A six-month experiment in the US has proved that it is easy to fool e-mail harvesting software, even though the primary source for spammers' e-mail lists are e-mail addresses listed on public web sites.
By submitting your email address, you agree to receive emails regarding relevant topic offers from TechTarget and its partners. You can withdraw your consent at any time. Contact TechTarget at 275 Grove Street, Newton, MA.
The Center for Democracy and Technology (CDT) set up about 250 dummy e-mail addresses, and during the test those addresses received a combined 8,842 e-mail messages that centre researchers classified as spam.
But about 97% of that spam - 8,609 e-mail messages - were received by six e-mail addresses listed at three websites: GetNetWise.org, ConsumerPrivacyGuide.org, and CDT.org.
Usenet newsgroup postings were the second-largest source of spam, but e-mail addresses registered at e-commerce sites, posted to online discussions on websites, or listed as the contact for domains in the WHOIS database generated little spam, according to the study released yesterday (Wednesday), titled "Why am I getting all this spam?"
Addresses on those three sites disguised by simply replacing the @ system with "at" or coding the addresses in HTML instead of in regular text received no spam at all during the trial, and the spam fell off significantly on three addresses that were removed from public view two weeks into the test.
For example, an e-mail address listed on GetNetWise.org for the full six months received 6,035 pieces of spam, but an address removed after two weeks received only 894 pieces of spam during the length of the study.
"The shelf life of an e-mail address when it's pulled off the web is fairly short," noted Rob Courtney, a policy analyst with CDT.
To test spam from Usenet, CDT used dummy addresses to post to 13 newsgroups, ranging from alt.sex.erotica to alt.kids-talk, and 85% of those addresses received spam. But those addresses only received 110 pieces of spam over six months, and disguised e-mail addresses received no spam.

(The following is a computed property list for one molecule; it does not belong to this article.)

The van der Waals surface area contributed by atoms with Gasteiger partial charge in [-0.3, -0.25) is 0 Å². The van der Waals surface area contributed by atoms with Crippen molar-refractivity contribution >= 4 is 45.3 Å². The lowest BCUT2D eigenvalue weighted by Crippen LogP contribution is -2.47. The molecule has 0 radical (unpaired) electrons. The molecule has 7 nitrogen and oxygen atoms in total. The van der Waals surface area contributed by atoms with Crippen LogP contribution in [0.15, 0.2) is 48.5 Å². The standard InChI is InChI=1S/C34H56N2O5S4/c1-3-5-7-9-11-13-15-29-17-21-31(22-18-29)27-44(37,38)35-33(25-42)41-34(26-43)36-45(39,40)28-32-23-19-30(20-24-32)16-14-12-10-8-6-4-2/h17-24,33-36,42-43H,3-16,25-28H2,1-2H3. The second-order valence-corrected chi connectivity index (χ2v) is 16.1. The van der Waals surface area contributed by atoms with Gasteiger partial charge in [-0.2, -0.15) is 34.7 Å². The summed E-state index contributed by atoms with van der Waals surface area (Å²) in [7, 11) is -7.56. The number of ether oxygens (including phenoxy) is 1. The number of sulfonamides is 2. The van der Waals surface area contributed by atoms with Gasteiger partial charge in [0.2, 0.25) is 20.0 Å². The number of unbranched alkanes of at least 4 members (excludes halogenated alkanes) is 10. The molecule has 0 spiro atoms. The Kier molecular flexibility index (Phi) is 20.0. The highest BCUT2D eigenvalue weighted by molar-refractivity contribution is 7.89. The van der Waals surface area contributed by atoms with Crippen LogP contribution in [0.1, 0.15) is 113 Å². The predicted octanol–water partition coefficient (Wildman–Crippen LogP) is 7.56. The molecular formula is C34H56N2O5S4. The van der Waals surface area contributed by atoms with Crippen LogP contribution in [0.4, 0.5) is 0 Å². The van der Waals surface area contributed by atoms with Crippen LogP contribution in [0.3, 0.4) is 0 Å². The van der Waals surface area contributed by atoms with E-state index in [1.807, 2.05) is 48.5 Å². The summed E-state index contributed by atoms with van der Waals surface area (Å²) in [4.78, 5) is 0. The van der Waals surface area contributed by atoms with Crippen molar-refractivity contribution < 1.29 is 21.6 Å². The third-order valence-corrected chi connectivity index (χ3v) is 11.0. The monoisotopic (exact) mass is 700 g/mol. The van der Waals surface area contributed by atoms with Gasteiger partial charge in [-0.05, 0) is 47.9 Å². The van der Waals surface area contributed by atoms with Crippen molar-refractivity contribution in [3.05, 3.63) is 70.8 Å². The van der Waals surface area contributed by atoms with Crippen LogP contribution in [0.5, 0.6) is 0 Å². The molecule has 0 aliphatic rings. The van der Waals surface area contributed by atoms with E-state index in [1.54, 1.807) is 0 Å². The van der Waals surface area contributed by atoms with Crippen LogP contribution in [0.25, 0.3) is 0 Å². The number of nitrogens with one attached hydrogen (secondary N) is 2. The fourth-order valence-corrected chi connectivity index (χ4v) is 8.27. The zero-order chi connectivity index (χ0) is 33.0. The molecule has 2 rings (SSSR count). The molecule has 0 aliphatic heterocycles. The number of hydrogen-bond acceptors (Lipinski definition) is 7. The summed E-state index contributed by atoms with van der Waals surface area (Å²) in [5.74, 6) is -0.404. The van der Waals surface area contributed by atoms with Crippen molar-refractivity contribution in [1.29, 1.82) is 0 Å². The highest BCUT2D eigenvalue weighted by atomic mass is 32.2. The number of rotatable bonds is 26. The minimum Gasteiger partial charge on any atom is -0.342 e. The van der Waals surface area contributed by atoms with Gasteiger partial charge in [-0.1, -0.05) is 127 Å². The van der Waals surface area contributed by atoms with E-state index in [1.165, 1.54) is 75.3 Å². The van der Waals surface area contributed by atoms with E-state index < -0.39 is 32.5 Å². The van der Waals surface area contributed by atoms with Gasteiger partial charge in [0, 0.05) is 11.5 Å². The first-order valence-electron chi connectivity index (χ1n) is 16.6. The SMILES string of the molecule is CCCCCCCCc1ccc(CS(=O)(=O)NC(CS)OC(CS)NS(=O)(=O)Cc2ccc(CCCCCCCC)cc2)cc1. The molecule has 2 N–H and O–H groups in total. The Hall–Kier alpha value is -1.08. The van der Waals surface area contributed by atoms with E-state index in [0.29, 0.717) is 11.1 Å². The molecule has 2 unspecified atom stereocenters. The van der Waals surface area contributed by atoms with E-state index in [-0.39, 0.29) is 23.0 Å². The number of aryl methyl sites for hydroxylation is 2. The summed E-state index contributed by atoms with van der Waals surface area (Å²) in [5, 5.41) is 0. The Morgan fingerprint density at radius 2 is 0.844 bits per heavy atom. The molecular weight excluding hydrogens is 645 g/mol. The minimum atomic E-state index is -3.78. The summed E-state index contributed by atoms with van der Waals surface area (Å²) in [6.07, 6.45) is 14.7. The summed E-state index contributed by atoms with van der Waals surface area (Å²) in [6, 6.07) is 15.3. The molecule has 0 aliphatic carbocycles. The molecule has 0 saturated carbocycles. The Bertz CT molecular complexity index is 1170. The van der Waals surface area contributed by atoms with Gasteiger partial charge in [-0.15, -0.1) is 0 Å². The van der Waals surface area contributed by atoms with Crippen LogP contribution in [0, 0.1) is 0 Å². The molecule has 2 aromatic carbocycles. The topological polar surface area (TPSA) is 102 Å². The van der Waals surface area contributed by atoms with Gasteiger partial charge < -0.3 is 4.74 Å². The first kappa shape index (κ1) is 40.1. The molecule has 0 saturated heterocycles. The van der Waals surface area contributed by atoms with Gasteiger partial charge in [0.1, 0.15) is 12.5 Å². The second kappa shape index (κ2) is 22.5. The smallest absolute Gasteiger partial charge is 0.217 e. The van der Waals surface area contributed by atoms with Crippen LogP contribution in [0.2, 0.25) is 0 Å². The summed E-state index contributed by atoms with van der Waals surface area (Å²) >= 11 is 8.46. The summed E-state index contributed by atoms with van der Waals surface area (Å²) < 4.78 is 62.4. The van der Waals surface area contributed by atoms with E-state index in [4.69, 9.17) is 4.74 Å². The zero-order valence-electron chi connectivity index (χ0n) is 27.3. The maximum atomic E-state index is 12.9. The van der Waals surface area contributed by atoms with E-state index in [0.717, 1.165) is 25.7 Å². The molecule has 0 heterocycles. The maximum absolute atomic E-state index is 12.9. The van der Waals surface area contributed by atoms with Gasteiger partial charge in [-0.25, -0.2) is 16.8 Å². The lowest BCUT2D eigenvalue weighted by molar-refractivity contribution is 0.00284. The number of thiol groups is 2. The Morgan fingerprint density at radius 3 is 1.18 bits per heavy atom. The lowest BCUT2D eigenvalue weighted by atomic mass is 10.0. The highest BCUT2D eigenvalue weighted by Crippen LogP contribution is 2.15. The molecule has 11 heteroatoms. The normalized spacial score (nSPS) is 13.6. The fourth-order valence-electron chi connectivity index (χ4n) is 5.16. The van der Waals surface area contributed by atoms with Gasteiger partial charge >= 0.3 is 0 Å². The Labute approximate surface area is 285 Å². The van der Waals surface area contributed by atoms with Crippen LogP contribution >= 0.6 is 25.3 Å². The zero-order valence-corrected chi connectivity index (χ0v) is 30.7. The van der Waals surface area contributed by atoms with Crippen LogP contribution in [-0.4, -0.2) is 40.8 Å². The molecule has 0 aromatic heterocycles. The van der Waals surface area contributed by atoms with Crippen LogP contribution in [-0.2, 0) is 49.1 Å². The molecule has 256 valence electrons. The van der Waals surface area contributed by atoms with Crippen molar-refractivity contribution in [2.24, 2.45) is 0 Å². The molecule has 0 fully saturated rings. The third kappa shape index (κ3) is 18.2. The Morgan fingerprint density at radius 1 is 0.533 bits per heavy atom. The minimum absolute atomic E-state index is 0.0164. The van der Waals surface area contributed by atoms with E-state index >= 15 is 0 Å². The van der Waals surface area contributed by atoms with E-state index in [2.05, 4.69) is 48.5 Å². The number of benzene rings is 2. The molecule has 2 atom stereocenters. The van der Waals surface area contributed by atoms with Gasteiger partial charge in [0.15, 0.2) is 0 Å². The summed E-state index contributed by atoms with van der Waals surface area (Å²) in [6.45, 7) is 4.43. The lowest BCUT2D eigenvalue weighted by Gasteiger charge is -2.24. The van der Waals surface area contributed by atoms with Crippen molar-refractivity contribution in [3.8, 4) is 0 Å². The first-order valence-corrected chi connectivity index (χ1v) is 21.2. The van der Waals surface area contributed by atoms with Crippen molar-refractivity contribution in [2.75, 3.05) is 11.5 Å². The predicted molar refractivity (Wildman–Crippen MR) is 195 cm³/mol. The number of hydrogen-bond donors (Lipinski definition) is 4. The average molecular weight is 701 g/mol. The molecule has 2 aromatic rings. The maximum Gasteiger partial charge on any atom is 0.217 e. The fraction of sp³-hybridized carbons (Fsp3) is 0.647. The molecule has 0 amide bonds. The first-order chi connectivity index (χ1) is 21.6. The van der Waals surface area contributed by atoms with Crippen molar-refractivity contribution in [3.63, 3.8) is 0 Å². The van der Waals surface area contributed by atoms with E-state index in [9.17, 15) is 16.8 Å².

One piece of good news was that CDT received little spam from 31 top-trafficked e-commerce websites, Courtney said. In every case in which CDT registered at a website and asked not to receive commercial e-mail, its wishes were respected.
CDT also used other dummy addresses to opt in to commercial e-mail and later opt out. At five sites, CDT continued to receive commercial e-mail - a total of 82 pieces - after a two-week grace period it gave website operators a two-week grace period to shut off the e-mail spigot.
Twenty-six of those 82 spam messages came from Priceline.com, but a spokesman there said the website used a third-party, "off-the-shelf" opt-out solution that several other companies use. "If it happened to us, it'd strike me that a lot of other companies would have the same problem," the spokesman said.
The spokesman added that Priceline.com would examine the CDT study further to understand what happened. "The last thing we want to do is spam people," he said. "Our policy is if somebody wants to opt out, we let them opt out."
CDT received only 15 pieces of spam from posting to discussion forums at 10 websites, including Monster.com, eBay.com, and Amazon.com. All 15 came from an e-mail address that posted to InteliHealth.com. CDT received just one piece of spam from e-mail addresses entered in the WHOIS database.
However, a "brute force" attack on a CDT server generated more than 8,500 pieces of spam in the middle of the study. In a brute force attack, the attacker tries many different letter combinations to try to guess active e-mail addresses. Short e-mail addresses, such as email@example.com, were more likely to get spam from brute force attacks than longer addresses, the CDT noted.
"Even a user who's really careful about where they give their address would still get spam from attacks like this," Courtney said. "No matter what precautions the user will take, there's still a chance they will get spam."
The CDT study recommended several actions e-mail users can take to avoid spam:
- Disguise e-mail addresses posted in public places
- Carefully read privacy policies at sites asking for your e-mail address and look for opt-out choices
- Use multiple e-mail addresses, including ones for specific purposes such as posting to newsgroups
- Consider a spam filter if your internet service provider offers one.